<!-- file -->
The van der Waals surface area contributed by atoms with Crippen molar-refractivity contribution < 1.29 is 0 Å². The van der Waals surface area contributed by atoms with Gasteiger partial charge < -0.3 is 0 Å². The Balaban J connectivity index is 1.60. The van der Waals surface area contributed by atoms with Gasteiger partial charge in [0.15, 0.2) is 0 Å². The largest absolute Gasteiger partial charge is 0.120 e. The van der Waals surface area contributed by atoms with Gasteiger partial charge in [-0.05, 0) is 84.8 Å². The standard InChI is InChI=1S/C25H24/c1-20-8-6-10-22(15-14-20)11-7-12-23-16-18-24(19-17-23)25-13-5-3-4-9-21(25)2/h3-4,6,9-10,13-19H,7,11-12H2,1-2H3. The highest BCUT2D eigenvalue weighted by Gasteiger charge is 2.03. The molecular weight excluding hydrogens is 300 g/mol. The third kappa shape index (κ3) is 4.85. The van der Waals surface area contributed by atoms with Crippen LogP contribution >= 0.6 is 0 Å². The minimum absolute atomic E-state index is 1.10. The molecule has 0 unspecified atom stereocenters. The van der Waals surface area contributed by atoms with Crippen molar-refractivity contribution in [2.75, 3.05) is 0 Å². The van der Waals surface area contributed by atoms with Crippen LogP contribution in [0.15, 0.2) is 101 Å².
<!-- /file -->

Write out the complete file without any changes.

The van der Waals surface area contributed by atoms with Crippen molar-refractivity contribution < 1.29 is 0 Å². The van der Waals surface area contributed by atoms with Gasteiger partial charge < -0.3 is 0 Å². The Balaban J connectivity index is 1.60. The van der Waals surface area contributed by atoms with Gasteiger partial charge in [0.15, 0.2) is 0 Å². The largest absolute Gasteiger partial charge is 0.120 e. The van der Waals surface area contributed by atoms with Gasteiger partial charge in [-0.05, 0) is 84.8 Å². The standard InChI is InChI=1S/C25H24/c1-20-8-6-10-22(15-14-20)11-7-12-23-16-18-24(19-17-23)25-13-5-3-4-9-21(25)2/h3-4,6,9-10,13-19H,7,11-12H2,1-2H3. The highest BCUT2D eigenvalue weighted by Gasteiger charge is 2.03. The molecular weight excluding hydrogens is 300 g/mol. The third kappa shape index (κ3) is 4.85. The van der Waals surface area contributed by atoms with Crippen LogP contribution >= 0.6 is 0 Å². The minimum absolute atomic E-state index is 1.10. The molecule has 0 unspecified atom stereocenters. The van der Waals surface area contributed by atoms with Crippen molar-refractivity contribution in [2.75, 3.05) is 0 Å². The van der Waals surface area contributed by atoms with Crippen LogP contribution in [0.15, 0.2) is 101 Å².